Medieval German literature had a deeper impact on Thomas Mann than is typically assumed. The comparison between Wolfram’s von Eschenbach Parzival and Thomas Mann’s The Magic Mountain illustrates this influence. Nearly 700 years separate both novels, nevertheless, they show amazing parallels. Especially as their narrators are very much alike. Both appear exposed in their stories, utilise Wolfram’s Bogengleichnis, and are unreliable. In addition, they both reflect on their narrations as literary constructs. While Wolfram’s narrator defends his protagonist Parzival for his misdeeds Mann does not bother to do so for Hans Castorp. The heroes and other characters are comparable, but develop differently. Parzival gains knowledge and his identity, whereas Hans Castorp loses both. Parzival fails his first encounter with the grail. Castorp, in contrast, wins a deep insight into life in his Schneetraum; but forgets it immediately. Castorp is as foolish as Parzival when he begins his journey. He is, however, not a grail-quester although Howard Nemerov concludes this in his 1939 dissertation. Yet, the Magic Mountain seems strongly influenced by Parzival. But while the characters in Parzival seek to help the central protagonist, egoism is predominant in the Magic Mountain, the hero stagnates and fails to successfully finish the hero’s journey.
One of our central challenges as medievalists consists of how to respond to the question regarding the relevance of medieval literature and other documents. This article suggests that we can easily draw from medieval heroic literature where ideal and also negative examples of successful/failed leadership are provided. The MHGNibelungenlied, at least in the first part, illustrates dramatically the consequences of a weak, indecisive, impulsive, and manipulable ruler, whose actions ultimately trigger a whole sequence of hatred, violence, and slaughter. The Old Spanish El Poema de Mío Cid sets out almost at the same point, with the protagonist being exiled because of malignment, but in the course of events, he demonstrates convincingly what makes a true, honorable, admirable, and worthy leader. These two epic poems can serve powerfully as illustrations of failed and successful leadership, and can thus offer significant instructions for modern concerns in politics, business, administration, the church, schools, and universities.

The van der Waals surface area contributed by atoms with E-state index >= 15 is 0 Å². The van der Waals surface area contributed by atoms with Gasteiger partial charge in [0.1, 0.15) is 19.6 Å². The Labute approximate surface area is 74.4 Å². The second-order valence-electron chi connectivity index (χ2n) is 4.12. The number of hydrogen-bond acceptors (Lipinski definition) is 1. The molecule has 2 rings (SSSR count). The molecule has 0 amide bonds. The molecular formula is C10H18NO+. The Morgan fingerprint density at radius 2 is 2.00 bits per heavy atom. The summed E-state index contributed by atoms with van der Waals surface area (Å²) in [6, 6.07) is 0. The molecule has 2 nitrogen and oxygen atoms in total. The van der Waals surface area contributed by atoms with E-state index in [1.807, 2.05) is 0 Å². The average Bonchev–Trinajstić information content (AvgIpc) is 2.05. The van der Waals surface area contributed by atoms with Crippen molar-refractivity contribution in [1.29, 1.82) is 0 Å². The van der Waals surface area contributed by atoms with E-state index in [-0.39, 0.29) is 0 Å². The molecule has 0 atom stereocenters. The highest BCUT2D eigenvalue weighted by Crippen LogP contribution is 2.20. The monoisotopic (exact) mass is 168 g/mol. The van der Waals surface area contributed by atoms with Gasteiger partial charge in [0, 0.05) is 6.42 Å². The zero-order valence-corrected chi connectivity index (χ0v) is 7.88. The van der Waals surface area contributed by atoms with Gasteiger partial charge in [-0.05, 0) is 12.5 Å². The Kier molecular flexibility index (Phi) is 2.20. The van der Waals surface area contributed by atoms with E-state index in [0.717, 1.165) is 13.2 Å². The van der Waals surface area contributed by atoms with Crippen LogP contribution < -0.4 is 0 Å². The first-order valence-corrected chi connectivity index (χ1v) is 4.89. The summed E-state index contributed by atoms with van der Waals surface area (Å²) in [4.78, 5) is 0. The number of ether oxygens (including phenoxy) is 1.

This article researches alliterating word-pairs in Wolframs ‘Parzival’. First, all examples from the text are collected and analyzed to elucidate their occurrence in the Old and Middle High German context. It becomes clear which word-pairs have been inherited from Old and (Early) Middle High German, and which were possibly the making of Wolfram himself. In doing so, the inventory of alliterating word-pairs in the early language phases of German is expanded with a few more specimens. We also gain a deeper understanding of their role in the Middle High German courtly novel.
The vernacular glosses in the manuscript Trier, Seminarbibliothek 61, are
considered to be mainly Old Middle Franconian in the scientific literature. They
are, however, mixed with Low German words, that are considered to be Old Saxon.
With the help of the verb forms in these glosses this article tries to make
probable that at least some of these Low German glosses are more likely to be
Old Low Franconian than Old Saxon. At the same time it becomes clear that in the
dictionaries the difference between weak ēn- and
ōn-verbs in a number of cases is wrong or at least
Paul Thom’s book presents Kilwardby’s science of logic as a body of demonstrative knowledge about inferences and their validity, about the semantics of non-modal and modal propositions, and about the logic of genus and species. This science is thoroughly intensional. It grounds the logic of inference on
that in virtue of which the inference holds. It bases the truth conditions of propositions on relations between conceptual entities. It explains the logic of genus and species through the notion of essence.
Thom interprets this science as a formal logic of intensions with its own proof theory and semantics. This comprehensive reconstruction of Kilwardby’s logic shows the medieval master to be one of the most interesting logicians of the thirteenth century.
How advanced students in the 15th century learned to understand Latin with the help of Middle Dutch becomes clear in Master Simon’s (?) commentary in the form of questions on the famous medieval didactical poem on grammar
Doctinale of Alexander de Villa Dei. The master discusses notions such as the six cases of Latin (nominative, genitive, dative, accusative, vocative and ablative), construction, impediments of construction, and participles. The author has a conceptualist approach of language and criticizes interpretations by realists (Modists). He refers to other important medieval grammars, viz.
Commentary on Priscian attributed to Peter Helias,
Compendium de modis significandi attributed to Thomas of Erfurt, the
Regulae Puerorum and the
Language and Chronology, Toner and Han apply innovative Machine Learning techniques to the problem of the dating of literary texts. Many ancient and medieval literatures lack reliable chronologies which could aid scholars in locating texts in their historical context. The new machine-learning method presented here uses chronological information gleaned from annalistic records to date a wide range of texts. The method is also applied to multi-layered texts to aid the identification of different chronological strata within single copies.
While the algorithm is here applied to medieval Irish material of the period c.700-c.1700, it can be extended to written texts in any language or alphabet. The authors’ approach presents a step change in Digital Humanities, moving us beyond simple querying of electronic texts towards the production of a sophisticated tool for literary and historical studies.